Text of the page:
Once upon a time, a long while ago, when wonderful things used to happen, there was a man named Elkanah, and his wife, Hannah, who lived in the hill-country of Ephraim.
Hannah loved children very much indeed. But she had no little children of her own, although she wanted one very much.
Those were the days when people were beginning to learn that all good things are given by the Heavenly Father. Hannah knew this, too, and while she worked she prayed that God would give her a little child. After she had made this prayer many times, God answered it. A little boy was born to Elkanah and Hannah. They named him Samuel, which means "name of God," because he had come in answer to his mother's prayer.
As Samuel grew from a baby to a little boy, good and strong, and a comfort to his father and mother, Hannah thought a great deal about what he should do, and be, when he grew up. Every year Elkanah and Hannah made a journey to the temple, where the old priest Eli was, to make an offering to the Lord. When Samuel was grown, and it drew near time to go again to the temple, Hannah said to herself:
"For this child I prayed, and the Lord hath given me my petition which I asked of him. I will bring him that he may appear before the Lord forever."
So Hannah took Samuel, who was still only a little boy, to the temple, and gave him to the old priest, Eli, to be his helper in the house of the Lord. Although Hannah loved little Samuel so much, she knew that the best thing that he could do would be to serve Eli there in the temple.
It was a very great, still place, this temple. It was different from the white house in the hills with vines and flowering trees about it that had been Samuel's home. His father and mother left him, after they had made their offering of three bullocks and some meal and the juice of the grape. Samuel never saw his mother, Hannah, again, except once a year when she came to bring him a new little robe to wear. The linen of this she had spun and woven with her own hands. And there was no other child there with Samuel.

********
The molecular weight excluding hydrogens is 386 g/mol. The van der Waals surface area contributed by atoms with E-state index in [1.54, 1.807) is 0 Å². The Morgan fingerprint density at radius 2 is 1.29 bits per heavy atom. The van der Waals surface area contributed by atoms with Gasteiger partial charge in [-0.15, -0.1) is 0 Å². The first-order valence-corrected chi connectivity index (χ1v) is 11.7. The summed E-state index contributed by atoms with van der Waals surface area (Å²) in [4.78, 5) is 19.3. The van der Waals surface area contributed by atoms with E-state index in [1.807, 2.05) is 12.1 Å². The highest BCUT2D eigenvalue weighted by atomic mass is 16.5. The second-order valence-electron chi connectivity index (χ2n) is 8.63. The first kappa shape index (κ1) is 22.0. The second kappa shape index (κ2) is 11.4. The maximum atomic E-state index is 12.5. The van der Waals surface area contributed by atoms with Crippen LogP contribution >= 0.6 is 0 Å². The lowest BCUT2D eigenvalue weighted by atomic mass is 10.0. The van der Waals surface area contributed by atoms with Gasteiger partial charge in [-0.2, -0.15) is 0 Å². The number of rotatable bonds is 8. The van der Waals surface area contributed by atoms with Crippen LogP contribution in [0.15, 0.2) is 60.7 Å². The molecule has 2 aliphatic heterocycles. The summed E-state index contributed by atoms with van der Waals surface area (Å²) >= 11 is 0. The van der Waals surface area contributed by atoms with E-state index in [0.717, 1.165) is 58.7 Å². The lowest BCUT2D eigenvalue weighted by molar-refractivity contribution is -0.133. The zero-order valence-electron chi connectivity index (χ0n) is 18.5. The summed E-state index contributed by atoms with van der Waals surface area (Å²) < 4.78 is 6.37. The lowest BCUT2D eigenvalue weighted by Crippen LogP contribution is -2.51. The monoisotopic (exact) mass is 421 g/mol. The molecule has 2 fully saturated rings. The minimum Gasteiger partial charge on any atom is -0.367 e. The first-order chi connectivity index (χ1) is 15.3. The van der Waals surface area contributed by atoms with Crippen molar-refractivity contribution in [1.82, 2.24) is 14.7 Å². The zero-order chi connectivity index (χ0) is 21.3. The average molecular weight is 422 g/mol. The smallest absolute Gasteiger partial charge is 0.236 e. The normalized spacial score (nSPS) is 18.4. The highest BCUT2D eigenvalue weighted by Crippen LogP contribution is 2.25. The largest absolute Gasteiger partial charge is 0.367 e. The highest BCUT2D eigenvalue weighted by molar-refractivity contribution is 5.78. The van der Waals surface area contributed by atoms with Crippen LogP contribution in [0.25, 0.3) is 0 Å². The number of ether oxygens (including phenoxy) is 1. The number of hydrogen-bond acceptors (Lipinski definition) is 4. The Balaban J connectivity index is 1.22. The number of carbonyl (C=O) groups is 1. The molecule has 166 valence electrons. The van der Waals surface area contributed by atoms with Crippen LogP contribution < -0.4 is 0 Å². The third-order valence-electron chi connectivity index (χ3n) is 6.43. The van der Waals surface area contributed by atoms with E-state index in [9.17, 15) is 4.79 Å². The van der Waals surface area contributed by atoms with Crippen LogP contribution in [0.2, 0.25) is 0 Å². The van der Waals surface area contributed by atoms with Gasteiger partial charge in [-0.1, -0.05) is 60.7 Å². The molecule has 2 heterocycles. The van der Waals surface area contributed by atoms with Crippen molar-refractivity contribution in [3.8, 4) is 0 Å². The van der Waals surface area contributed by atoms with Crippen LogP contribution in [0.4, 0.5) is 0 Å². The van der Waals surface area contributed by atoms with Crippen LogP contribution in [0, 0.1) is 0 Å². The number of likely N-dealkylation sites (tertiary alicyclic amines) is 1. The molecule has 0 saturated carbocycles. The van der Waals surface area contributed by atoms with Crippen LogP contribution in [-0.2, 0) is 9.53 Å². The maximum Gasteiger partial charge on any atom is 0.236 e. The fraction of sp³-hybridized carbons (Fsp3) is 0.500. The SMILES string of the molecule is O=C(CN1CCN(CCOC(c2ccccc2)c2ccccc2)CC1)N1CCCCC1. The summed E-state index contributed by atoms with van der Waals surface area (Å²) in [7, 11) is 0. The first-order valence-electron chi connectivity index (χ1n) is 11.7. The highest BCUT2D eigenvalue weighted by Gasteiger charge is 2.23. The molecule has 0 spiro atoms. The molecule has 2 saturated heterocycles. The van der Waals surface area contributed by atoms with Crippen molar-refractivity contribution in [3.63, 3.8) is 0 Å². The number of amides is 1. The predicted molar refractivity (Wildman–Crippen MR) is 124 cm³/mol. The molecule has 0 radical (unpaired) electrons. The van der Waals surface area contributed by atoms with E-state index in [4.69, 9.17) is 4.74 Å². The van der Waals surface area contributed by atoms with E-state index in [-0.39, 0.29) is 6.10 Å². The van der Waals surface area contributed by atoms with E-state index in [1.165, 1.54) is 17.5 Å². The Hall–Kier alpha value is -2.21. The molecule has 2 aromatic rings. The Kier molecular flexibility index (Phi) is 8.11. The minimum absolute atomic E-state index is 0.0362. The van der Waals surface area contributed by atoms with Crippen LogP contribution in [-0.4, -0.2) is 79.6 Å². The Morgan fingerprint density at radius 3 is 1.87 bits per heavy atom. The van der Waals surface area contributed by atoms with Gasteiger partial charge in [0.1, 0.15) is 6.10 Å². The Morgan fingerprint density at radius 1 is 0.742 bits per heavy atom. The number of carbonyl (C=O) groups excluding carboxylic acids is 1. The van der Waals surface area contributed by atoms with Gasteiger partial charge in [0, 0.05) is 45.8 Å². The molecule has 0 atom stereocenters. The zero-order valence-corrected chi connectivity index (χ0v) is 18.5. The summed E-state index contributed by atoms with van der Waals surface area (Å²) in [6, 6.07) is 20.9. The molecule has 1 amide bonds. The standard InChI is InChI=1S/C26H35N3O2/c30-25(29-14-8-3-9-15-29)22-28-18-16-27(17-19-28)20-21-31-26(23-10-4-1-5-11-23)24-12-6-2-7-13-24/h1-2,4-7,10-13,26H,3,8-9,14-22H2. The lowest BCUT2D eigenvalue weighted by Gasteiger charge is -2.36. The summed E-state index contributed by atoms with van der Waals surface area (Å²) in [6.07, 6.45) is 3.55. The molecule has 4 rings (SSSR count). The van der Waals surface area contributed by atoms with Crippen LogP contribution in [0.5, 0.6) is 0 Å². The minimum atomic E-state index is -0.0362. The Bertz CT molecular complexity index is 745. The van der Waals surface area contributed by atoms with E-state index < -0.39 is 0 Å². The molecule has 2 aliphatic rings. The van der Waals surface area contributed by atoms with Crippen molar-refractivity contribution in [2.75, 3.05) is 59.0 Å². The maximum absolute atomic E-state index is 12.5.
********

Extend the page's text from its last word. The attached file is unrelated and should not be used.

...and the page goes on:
The priest Eli became very old. His own sons had left him; and Samuel found a great deal to do to help him. At last there came a time when Eli's eyes grew so dim, that he was not able to see whether the lamp that was always kept lighted in the temple, night and day, was burning or not. So Samuel kept watch of the lamp, and slept, every night, in the great, dim temple where the ark of God was.
It was a very lonely, cold place for a little boy to stay alone at night. The tall stone pillars cast long shadows on the floor that trembled, and moved, and seemed almost alive. Samuel could be very brave and not miss his mother too much in the daytime, when the sun shone, and everything was bright. But at night he was like any other little boy. Samuel was afraid of the dark, and it seemed to him that, he could not stay, all by himself, there in the temple.
One night as Samuel lay in the dark of the temple, but not sleeping, because he was afraid, he was suddenly startled to hear a voice calling to him.
"Samuel, Samuel," called the voice.
"Here am I!" Samuel answered. He jumped up, ran in to Eli, and said, "Here am I, for you called me."
But Eli said, "I did not call you, Samuel. Lie down again."
So Samuel went and lay down; but soon he heard the voice again, calling to him.
So Samuel ran again to Eli and awoke him, and said, "Here am I. You called me."
But Eli said, "I called you not, my son. Lie down again."
Now Samuel did not yet know the voice of the Lord, or he might not have been so afraid. He went back into the dark temple and lay down, and tried to go to sleep for the third time. But a third time he, heard the voice calling to him, "Samuel, Samuel!"
"Eli, Eli, here I am. You did call me!" he cried, as he ran again into the old priest's room. And now Eli understood that it had been the voice of God speaking to Samuel. So he said to the little boy:
"Go, lie down: and it shall be, if He
call thee, that thou shalt say, 'Speak, Lord,
for Thy servant
And the Lord came, and stood, and called as at other times, "Samuel, Samuel." Then Samuel answered, bravely, as Eli had told him to, "Speak, for Thy servant heareth." And the Lord talked to Samuel a long time in the temple, telling him true and wonderful things.
Samuel listened, and understood. After the voice had stopped speaking, he felt comforted, and no longer afraid, or lonely. He knew then that he was never alone, for his Heavenly Father was with him, even in the dark. So he slept without any fear until it was morning, and time to open the doors of the house of the Lord.
And Samuel grew, and the Lord always spoke with him, and all Israel knew that Samuel was established to be a prophet of their God.
Like as a father pitieth his children,
So the Lord pitieth them that fear him.
—Psalms ciii. 13.